Home 5 Projects 5 On Going 5 IberAmber – Local amber and amber networks in the Prehistory of Iberia: Portuguese sources characterization as a global case-study (Duration: 2023-2024)

IberAmber – Local amber and amber networks in the Prehistory of Iberia: Portuguese sources characterization as a global case-study (Duration: 2023-2024)

Duration: 2023-2024

Abstract: Amber is a fossil resin that has had a social value since the Upper Paleolithic. This is due to its unique natural characteristics, which have made it widely used and socially valued throughout prehistory, especially as a decorative and as a symbolic element. The Baltic coast and Sicily are the main natural sources of amber exploited in prehistory. Since the beginning of modern research, the presence of amber outside these regions has been used as an indicator of the existence of long-distance exchange networks (de Navarro, 1925), and consequently amber has been considered an exotic and prestigious material. On this basis, a solid tradition of research has been established to identify the origin of amber objects (Beck, 1995; Beck et al., 1965, 1964; Beck and Hartnett, 1993), which has led to the identification of spatiotemporal patterns of their consumption. The characterization of prehistoric amber ornaments has been extensively addressed in recent years (Murillo-Barroso et al., 2018; Murillo-Barroso and Martinón-Torres, 2012; Odriozola et al., 2019b), given the strong tradition of studies on this raw material of high symbolic value.

Fourier transform infrared spectroscopy (FTIR) analyses have confirmed long-distance exchange as the main form of access to amber, allowing the identification of two large-scale trends in exchange flows, starting from Sicily in the 4th-3rd millennia BC and swinging to the Baltic Sea from the 2nd millennium BC (Odriozola et al., 2019b). Despite this exogenous trend, in the last decades the focus has also been put on the geological deposits of Iberian amber, with the documentation of different local sources of amber on the Cantabrian coast (Álvarez Fernández et al., 2005; Murillo-Barroso et al., 2018). On the other hand, numerous local amber outcrops remain to be characterized, such as those between the Tagus and Mondego estuaries in Portugal (Peñalver et al., 2018). Despite the acknowledged long-distance exchange of Baltic and Sicilian amber, and the lack of a comprehensive spectral record of Portuguese amber, scientists have recently suggested that Sicilian and Portuguese amber have similar spectral characteristics, compromising origin identification. Consuming local instead of foreign amber would therefore completely change the image of a united Europe.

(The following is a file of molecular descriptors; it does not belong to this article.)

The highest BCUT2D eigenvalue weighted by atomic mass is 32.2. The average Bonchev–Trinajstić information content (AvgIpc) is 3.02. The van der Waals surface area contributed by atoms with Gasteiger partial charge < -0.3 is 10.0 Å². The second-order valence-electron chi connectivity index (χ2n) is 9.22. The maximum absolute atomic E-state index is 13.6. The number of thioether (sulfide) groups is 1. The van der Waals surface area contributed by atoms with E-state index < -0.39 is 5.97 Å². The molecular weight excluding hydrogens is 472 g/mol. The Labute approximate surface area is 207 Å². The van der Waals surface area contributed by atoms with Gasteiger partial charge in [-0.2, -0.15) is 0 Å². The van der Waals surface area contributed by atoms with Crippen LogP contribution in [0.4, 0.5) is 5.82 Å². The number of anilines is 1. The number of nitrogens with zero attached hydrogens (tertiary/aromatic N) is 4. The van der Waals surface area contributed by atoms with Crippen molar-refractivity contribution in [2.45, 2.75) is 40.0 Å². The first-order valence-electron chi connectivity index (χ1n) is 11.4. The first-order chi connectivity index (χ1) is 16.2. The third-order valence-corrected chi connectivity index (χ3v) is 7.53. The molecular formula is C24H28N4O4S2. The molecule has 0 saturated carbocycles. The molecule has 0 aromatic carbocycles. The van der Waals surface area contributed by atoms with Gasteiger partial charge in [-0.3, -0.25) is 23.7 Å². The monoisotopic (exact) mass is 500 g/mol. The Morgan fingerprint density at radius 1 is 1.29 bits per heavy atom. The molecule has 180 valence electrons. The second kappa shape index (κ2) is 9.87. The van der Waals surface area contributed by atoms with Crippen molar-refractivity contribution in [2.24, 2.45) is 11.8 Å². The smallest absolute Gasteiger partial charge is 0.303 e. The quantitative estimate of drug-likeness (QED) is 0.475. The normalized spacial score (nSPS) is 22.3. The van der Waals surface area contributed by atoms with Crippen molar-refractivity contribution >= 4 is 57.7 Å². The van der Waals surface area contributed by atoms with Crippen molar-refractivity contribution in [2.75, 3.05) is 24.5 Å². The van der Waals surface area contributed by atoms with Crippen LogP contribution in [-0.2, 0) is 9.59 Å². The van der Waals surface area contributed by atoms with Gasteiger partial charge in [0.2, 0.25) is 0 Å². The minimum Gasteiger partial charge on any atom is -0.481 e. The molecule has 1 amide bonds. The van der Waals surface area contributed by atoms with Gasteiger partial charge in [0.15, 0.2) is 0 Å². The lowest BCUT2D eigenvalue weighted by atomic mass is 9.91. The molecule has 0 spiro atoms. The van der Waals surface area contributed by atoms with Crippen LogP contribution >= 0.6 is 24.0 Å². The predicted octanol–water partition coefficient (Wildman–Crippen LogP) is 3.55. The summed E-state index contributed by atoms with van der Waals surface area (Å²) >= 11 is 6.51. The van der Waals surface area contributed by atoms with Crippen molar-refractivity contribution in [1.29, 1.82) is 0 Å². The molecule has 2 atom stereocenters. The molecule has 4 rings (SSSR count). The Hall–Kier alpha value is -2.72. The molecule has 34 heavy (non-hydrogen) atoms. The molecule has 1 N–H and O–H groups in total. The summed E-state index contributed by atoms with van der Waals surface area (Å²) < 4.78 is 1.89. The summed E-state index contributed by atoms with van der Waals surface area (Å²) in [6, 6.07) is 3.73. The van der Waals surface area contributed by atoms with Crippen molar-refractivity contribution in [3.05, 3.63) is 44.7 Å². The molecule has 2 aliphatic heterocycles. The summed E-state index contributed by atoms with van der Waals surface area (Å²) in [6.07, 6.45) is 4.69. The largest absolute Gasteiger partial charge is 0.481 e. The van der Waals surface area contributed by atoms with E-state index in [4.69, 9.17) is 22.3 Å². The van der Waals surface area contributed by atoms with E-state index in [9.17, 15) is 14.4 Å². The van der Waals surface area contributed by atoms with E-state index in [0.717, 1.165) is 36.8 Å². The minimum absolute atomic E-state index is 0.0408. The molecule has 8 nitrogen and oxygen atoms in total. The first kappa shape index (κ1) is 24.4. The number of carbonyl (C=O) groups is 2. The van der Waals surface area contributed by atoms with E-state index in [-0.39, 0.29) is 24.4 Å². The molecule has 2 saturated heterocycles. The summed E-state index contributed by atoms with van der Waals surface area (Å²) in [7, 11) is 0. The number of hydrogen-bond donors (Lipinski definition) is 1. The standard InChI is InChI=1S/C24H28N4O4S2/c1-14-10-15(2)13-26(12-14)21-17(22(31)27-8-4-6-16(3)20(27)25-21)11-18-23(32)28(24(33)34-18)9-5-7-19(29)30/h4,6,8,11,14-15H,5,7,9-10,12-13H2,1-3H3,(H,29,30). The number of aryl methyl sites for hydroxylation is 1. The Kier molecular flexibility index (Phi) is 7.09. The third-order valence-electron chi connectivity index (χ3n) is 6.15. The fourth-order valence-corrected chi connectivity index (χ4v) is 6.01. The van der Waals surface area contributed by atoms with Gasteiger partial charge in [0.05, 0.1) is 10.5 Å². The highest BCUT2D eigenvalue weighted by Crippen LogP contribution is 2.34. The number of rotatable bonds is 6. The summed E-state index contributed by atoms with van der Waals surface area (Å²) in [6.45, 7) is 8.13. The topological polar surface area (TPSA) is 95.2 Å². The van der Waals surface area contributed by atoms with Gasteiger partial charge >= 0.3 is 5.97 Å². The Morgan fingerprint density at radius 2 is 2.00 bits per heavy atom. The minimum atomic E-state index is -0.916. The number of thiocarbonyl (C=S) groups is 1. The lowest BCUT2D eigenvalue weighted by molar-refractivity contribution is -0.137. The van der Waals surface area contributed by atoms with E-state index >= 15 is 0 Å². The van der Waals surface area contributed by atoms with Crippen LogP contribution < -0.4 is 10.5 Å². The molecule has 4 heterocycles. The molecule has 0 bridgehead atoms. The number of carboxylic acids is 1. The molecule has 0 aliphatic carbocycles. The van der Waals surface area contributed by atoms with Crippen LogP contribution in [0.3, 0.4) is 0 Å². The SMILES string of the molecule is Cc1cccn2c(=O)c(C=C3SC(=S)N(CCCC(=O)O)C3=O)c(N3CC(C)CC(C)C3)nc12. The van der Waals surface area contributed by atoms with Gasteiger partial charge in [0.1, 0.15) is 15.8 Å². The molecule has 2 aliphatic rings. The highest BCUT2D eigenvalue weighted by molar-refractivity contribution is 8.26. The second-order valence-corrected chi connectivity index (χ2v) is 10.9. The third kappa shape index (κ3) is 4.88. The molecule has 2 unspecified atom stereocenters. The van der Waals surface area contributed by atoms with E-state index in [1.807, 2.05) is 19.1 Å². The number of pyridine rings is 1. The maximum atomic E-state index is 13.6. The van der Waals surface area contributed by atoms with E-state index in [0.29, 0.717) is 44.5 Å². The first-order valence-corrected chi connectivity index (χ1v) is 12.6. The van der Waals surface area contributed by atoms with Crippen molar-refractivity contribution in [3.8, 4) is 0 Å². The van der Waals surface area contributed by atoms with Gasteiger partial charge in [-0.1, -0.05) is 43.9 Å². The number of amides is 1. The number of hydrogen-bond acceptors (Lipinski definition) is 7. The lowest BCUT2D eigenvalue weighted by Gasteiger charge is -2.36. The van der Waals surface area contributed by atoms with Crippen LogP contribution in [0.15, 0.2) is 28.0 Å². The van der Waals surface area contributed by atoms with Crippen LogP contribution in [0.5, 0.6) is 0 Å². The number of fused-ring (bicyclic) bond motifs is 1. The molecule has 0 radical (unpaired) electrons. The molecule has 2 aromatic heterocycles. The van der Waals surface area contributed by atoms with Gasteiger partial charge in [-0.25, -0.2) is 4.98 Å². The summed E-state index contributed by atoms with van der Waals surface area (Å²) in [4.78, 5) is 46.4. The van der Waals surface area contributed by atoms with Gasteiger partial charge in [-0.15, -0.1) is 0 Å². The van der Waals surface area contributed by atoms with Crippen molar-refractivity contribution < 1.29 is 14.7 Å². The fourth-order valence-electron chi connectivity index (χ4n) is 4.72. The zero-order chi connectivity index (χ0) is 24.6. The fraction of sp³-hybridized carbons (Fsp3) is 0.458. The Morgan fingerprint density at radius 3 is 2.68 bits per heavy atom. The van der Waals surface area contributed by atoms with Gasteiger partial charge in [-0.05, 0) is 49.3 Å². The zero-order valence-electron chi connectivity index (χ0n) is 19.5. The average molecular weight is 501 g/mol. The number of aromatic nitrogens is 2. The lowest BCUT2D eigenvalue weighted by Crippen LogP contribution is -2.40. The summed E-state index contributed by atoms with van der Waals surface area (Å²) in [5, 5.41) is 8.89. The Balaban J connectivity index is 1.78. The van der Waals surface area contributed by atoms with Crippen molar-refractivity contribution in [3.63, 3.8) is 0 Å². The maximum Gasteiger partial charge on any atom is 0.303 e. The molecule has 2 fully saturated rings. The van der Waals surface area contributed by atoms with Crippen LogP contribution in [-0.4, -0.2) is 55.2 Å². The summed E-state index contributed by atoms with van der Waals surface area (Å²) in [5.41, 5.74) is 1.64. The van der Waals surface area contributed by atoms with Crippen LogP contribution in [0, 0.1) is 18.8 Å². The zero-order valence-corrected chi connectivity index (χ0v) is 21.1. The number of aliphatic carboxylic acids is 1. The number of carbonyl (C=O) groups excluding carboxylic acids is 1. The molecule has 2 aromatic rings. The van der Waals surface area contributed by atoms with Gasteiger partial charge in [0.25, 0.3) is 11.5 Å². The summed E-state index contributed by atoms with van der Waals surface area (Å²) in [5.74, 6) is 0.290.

IberAmber is a project conceived and designed in a multidisciplinary way, using chemical-analytical techniques, classical statistical methods, and more modern approaches such as machine learning to deepen the archaeological knowledge of amber trade and exchange.The principal objectives are to locate amber deposits; To characterize the amber deposits by means of FTIR, GC-MS and 13C-MAS-NMR in order to obtain more detailed information about the chemical composition of the deposits, the aging processes and the botanical origin of the amber; To create a reference spectral library of Portuguese amber;To generate a classification tool by supervised statistical analysis of geological amber;To provide a web application that predicts the origin of archaeological amber artifacts through their FTIR signatures.

In order to create a library of standardized reference spectra for each deposit, IberAmber aims to locate and chemically characterize the Portuguese amber deposits. The standardized reference spectra of the amber deposits will then be used as a fingerprint of the Portuguese amber deposits. These, in turn, will later be compared with the spectra of archaeological artifacts to determine their origin.

Coordinator: Carlos P. Odriozola Lloret

Participants: José Eduardo de Oliveira (FCUL) ; Ana Catarina Sousa (UNIARQ/FLUL); João Daniel Casal duarte (FCUL); José María Martínez Blanes (Universidade de Sevilha);José Ángel Garrido Cordero (UNIARQ/FLUL);
Daniel Sánchez Gómez (UNIARQ/FLUL); Maria Dolores Zambrana Vega (Universidade de Sevilha); Jose Luis Molina Gonzalez (Universidade de Sevilha); Victor S. Gonçalves (UNIARQ/FLUL); Cátia Delicado (UNIARQ/FLUL, CIAS/FLUC)
André Texugo (UNIARQ/FLUL, CEG) e Daniel van Calker (UNIARQ/FLUL).

Partner institutions: Universidade de Sevilha e a Faculdade de Letras da Universidade de Lisboa

Financial support: Fundação para a Ciência e a Tecnologia

Reference: 2022.09207.PTDC